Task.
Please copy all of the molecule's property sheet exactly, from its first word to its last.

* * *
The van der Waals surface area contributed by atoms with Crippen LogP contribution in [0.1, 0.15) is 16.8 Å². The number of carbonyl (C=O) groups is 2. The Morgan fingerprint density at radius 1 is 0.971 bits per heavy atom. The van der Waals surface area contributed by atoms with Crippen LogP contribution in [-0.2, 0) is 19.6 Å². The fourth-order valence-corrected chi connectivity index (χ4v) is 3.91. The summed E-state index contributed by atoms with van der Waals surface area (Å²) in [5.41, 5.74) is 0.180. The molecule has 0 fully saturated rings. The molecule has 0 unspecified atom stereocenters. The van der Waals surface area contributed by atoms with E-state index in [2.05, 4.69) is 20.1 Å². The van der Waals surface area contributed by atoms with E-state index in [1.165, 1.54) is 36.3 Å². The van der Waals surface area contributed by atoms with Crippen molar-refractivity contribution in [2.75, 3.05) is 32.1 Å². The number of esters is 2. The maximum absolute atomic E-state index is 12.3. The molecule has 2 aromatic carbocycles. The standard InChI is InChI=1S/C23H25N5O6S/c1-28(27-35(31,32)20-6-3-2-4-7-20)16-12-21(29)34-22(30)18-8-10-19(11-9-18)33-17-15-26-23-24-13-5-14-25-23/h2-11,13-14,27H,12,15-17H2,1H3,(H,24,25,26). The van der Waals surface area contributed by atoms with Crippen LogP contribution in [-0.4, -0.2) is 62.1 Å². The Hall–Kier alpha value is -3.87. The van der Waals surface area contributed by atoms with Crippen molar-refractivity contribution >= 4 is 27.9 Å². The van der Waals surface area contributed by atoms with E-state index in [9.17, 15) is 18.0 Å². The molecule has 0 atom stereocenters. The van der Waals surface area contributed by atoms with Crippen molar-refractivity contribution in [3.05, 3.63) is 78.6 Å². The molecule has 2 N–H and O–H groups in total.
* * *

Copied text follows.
The van der Waals surface area contributed by atoms with Crippen LogP contribution in [0.1, 0.15) is 16.8 Å². The number of carbonyl (C=O) groups is 2. The Morgan fingerprint density at radius 1 is 0.971 bits per heavy atom. The van der Waals surface area contributed by atoms with Crippen LogP contribution in [-0.2, 0) is 19.6 Å². The fourth-order valence-corrected chi connectivity index (χ4v) is 3.91. The summed E-state index contributed by atoms with van der Waals surface area (Å²) in [5.41, 5.74) is 0.180. The molecule has 0 fully saturated rings. The molecule has 0 unspecified atom stereocenters. The van der Waals surface area contributed by atoms with E-state index in [2.05, 4.69) is 20.1 Å². The van der Waals surface area contributed by atoms with E-state index in [1.165, 1.54) is 36.3 Å². The van der Waals surface area contributed by atoms with Crippen molar-refractivity contribution in [2.75, 3.05) is 32.1 Å². The number of esters is 2. The maximum absolute atomic E-state index is 12.3. The molecule has 2 aromatic carbocycles. The standard InChI is InChI=1S/C23H25N5O6S/c1-28(27-35(31,32)20-6-3-2-4-7-20)16-12-21(29)34-22(30)18-8-10-19(11-9-18)33-17-15-26-23-24-13-5-14-25-23/h2-11,13-14,27H,12,15-17H2,1H3,(H,24,25,26). The van der Waals surface area contributed by atoms with Crippen LogP contribution in [-0.4, -0.2) is 62.1 Å². The Hall–Kier alpha value is -3.87. The van der Waals surface area contributed by atoms with Crippen molar-refractivity contribution >= 4 is 27.9 Å². The van der Waals surface area contributed by atoms with E-state index in [9.17, 15) is 18.0 Å². The molecule has 0 atom stereocenters. The van der Waals surface area contributed by atoms with Crippen molar-refractivity contribution in [3.05, 3.63) is 78.6 Å². The molecule has 2 N–H and O–H groups in total.